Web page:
Workingwise.co.uk’s annual survey was published for National Older Workers Week and...read more
A large survey for Davina McCall’s menopause documentary shows the extent of stigma faced by menopausal women and how a lack of support is affecting them at work.
Some 44% of menopausal women in employment say their ability to work has been affected by their symptoms, yet eight in 10 say their workplace has no basic support in place for them, according to what purports to be the largest ever survey that highlights the impact of menopause at work for older females.
The report produced by the Fawcett Society is based on survey data commissioned by Channel 4 of over 4,000 women. The findings feature in Channel 4 documentary “Davina McCall: Sex, Mind and the Menopause” which was aired last night. They show the majority of women (77%) find at least one menopause symptom ‘very difficult’, while 44% of women experience three or more symptoms that are this severe. Women are most likely to say they find sleeping (84%), brain fog (73%) and anxiety or depression (69%) are difficult.
Seventy-nine percent said there were no support networks at work, 81% said there were no absence policies related to menopause and 79% said there was no information sharing with staff. A fifth – 21% – of women who have to wear a uniform or a dress code to work say it is uncomfortable given their symptoms, rising to 28% among working-class women. 81% of menopausal women say every employer should have an action plan on menopause.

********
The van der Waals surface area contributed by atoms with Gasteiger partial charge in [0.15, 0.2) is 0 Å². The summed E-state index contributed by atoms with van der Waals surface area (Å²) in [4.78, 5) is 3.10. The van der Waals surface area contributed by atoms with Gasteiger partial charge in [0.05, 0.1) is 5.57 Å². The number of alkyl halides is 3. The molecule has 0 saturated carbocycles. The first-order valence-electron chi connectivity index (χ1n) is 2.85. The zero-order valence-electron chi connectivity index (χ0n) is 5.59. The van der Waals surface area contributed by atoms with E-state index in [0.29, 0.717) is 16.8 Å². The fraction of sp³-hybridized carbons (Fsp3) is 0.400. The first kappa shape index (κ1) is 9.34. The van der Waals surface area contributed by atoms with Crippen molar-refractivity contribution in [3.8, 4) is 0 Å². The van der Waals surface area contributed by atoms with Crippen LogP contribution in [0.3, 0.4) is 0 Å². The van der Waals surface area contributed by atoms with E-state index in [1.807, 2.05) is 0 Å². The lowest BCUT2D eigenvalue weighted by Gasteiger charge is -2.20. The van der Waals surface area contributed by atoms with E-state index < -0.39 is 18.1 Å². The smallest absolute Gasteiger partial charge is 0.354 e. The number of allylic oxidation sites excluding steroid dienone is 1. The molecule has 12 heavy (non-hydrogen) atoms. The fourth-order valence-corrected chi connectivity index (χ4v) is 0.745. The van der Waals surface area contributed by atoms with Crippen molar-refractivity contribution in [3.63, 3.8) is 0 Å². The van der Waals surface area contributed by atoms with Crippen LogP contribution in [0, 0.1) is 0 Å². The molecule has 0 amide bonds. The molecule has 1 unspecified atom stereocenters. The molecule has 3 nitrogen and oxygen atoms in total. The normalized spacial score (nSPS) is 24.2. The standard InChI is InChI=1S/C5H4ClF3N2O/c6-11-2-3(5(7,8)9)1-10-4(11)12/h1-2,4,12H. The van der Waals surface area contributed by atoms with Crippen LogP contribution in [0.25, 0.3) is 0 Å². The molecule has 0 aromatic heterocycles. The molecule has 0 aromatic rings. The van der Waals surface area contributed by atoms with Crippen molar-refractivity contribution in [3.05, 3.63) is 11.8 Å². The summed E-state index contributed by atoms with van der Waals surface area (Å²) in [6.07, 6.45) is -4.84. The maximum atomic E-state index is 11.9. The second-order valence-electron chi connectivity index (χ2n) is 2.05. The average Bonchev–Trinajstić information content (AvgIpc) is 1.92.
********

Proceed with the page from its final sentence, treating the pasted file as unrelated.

Forty-one percent say they have seen menopause or menopause symptoms treated as a joke by people at work. Among women who had taken time off due to menopause, 39% had cited anxiety or depression as the main reason on their sick note rather than share their menopause status.
Almost half (45%) of women haven’t spoken to their GP surgery about their symptoms. Of the women who have approached their surgery, 31% said it took many appointments before their GP realised they were experiencing menopause or perimenopause. Official guidance says that hormone replacement therapy (HRT) should be offered to women who are struggling with menopause symptoms, but just 39% of women say their GP or nurse offered HRT as soon as they knew they were experiencing menopause and only 14% of menopausal women said that they are currently taking HRT.
The report also shows that:
The Fawcett Society is calling for:
Jemima Olchawski, Fawcett Society Chief Executive, said: “The Government needs to make urgent changes, from requiring employers to have menopause action plans, to creating a route into menopause healthcare, to ensuring that GPs are adequately trained to spot menopause symptoms. For too long, menopause has been shrouded in stigma, we need to break the culture of silence and ensure menopausal women are treated with the dignity and support they deserve instead of being expected to just get on with it.”